Top Headlines 8/9

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Child Welfare

Las Vegas Sun’s Joe Schoenmann reports on the legacy of Tom Morton, a veteran consultant who became head of the Clark County child welfare system in 2006 and will step down on August 19. Morton will be remembered for bringing the system closer to national standards, but not for being an effective leader of workers.


Tamar Lewin of the New York Times reports on the lawsuit filed by the Department of Justice and four states on Monday against Education Management Corp., one of the nation’s largest for-profit college operators. The suit claims that the company has received $11 billion it was not eligible in state and federal financial aid in the past eight years.

Meanwhile, reports Alan Scher Zagier of the Associated Press, for-profits are starting to respond to the increased scrutiny with more up-front recruiting.

Supporters of the DREAM Act showed up at Sen. Orrin Hatch’s (R-Utah) campaign headquarters in Utah to try and persuade him to support the legislation, reports David Montero of the Salt Lake Tribune.  Hatch did not meet with the students.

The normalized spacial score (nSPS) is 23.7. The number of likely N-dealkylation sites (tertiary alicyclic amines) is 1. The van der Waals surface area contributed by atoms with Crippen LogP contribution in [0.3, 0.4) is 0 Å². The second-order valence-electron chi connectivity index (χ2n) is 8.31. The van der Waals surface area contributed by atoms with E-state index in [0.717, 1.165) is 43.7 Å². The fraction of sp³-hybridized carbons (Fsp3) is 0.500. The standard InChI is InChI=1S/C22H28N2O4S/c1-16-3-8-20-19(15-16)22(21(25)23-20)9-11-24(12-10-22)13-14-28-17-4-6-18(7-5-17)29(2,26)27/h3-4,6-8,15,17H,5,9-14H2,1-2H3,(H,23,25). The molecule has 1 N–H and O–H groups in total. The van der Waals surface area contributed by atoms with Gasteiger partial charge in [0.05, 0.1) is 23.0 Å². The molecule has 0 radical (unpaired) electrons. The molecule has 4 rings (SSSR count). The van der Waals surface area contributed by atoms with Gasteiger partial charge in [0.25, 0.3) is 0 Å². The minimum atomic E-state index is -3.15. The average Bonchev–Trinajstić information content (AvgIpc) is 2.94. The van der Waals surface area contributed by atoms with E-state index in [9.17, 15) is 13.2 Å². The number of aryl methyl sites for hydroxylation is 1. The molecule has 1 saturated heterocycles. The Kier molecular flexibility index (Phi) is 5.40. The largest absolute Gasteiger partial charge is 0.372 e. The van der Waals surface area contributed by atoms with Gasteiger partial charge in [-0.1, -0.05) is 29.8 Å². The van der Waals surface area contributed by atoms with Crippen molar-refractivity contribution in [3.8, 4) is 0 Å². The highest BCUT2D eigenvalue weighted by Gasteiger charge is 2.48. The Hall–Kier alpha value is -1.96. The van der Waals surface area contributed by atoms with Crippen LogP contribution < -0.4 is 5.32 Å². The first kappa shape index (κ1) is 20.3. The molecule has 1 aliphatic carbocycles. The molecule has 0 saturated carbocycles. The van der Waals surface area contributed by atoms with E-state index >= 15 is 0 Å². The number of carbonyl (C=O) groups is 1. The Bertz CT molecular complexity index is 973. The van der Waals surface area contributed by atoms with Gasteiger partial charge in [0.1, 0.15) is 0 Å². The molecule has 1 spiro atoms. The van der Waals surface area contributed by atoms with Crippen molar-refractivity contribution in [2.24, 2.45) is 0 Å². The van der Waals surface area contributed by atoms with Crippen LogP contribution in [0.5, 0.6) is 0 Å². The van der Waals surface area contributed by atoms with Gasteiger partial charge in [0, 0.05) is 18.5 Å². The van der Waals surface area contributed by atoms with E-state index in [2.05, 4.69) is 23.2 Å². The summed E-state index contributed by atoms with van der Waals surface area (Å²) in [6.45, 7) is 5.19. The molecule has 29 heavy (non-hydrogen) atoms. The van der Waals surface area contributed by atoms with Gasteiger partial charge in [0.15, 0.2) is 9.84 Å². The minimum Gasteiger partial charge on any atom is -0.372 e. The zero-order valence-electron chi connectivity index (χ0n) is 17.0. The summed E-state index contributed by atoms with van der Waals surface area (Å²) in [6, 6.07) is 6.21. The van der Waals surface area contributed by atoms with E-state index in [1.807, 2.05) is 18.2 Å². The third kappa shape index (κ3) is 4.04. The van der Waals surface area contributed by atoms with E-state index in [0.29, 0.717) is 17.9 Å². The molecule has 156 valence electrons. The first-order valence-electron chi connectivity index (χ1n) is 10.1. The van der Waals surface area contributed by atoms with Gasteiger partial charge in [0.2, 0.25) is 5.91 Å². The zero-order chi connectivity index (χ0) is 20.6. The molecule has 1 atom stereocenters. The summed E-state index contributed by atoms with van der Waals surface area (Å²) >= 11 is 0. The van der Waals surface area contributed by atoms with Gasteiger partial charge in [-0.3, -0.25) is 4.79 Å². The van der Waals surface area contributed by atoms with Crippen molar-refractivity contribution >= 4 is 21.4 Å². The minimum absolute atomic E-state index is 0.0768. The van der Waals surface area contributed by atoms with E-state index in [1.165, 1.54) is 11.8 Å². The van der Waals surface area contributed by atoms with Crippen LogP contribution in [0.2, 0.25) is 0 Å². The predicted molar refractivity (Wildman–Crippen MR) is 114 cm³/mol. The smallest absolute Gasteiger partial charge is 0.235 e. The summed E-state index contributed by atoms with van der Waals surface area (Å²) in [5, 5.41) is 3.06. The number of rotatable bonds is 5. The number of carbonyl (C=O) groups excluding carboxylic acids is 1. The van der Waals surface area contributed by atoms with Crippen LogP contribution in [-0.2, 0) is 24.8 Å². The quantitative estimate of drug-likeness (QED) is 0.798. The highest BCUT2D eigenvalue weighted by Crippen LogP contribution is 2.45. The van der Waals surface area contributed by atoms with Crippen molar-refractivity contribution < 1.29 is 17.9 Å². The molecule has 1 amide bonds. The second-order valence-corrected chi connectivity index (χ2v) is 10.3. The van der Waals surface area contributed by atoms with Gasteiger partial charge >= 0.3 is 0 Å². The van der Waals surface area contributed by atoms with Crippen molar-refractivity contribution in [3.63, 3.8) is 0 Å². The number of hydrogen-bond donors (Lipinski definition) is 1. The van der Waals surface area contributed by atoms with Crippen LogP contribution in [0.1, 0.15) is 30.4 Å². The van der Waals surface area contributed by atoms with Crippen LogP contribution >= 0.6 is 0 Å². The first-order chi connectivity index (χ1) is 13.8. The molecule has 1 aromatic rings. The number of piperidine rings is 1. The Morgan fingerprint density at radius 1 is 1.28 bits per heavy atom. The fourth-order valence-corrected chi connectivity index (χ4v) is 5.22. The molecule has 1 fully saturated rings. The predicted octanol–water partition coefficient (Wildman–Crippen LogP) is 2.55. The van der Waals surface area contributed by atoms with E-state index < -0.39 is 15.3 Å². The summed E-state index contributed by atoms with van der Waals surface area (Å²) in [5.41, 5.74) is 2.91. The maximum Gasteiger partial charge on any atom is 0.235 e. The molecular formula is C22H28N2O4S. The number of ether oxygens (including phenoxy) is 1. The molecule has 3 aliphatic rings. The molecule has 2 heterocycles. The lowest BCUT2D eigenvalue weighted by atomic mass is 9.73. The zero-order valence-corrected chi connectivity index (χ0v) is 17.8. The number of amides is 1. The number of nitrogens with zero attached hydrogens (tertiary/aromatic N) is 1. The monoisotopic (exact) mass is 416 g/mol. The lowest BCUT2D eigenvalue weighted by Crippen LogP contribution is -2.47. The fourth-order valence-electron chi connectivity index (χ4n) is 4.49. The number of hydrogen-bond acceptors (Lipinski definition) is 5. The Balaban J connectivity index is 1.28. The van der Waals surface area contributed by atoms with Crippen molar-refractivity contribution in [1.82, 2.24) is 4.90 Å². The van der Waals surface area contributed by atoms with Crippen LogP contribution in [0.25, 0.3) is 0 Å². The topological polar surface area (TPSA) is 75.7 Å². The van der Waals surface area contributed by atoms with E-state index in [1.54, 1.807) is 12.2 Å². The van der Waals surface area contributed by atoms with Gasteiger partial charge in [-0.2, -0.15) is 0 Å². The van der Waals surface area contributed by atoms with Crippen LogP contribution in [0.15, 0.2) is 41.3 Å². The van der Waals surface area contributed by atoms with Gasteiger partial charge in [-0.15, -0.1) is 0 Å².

After a high school in Missouri banned Kurt Vonnegut’s “Slaughterhouse-Five,” Vonnegut’s memorial library is offering free copies to any students who were originally assigned to read the book, reports Everett Rosenfeld of Time.

In Georgia’s Cherokee County, reports Jim Galloway of the Atlanta Journal-Constitution, the Republican party has made support for or opposition to charter schools a litmus test for party loyalty.

Juvenile Justice

We need more youth on the street, not less, blogs researcher Mike Males, in a column challenging the ever-popular curfew law.

Local news sources covering the Luzerne County, Pa., juvenile court scandal want to see letters sent to the court regarding the sentencing of disgraced juvenile judge Mark Ciavarella, reports Dave Janoski of the Citizens Voice.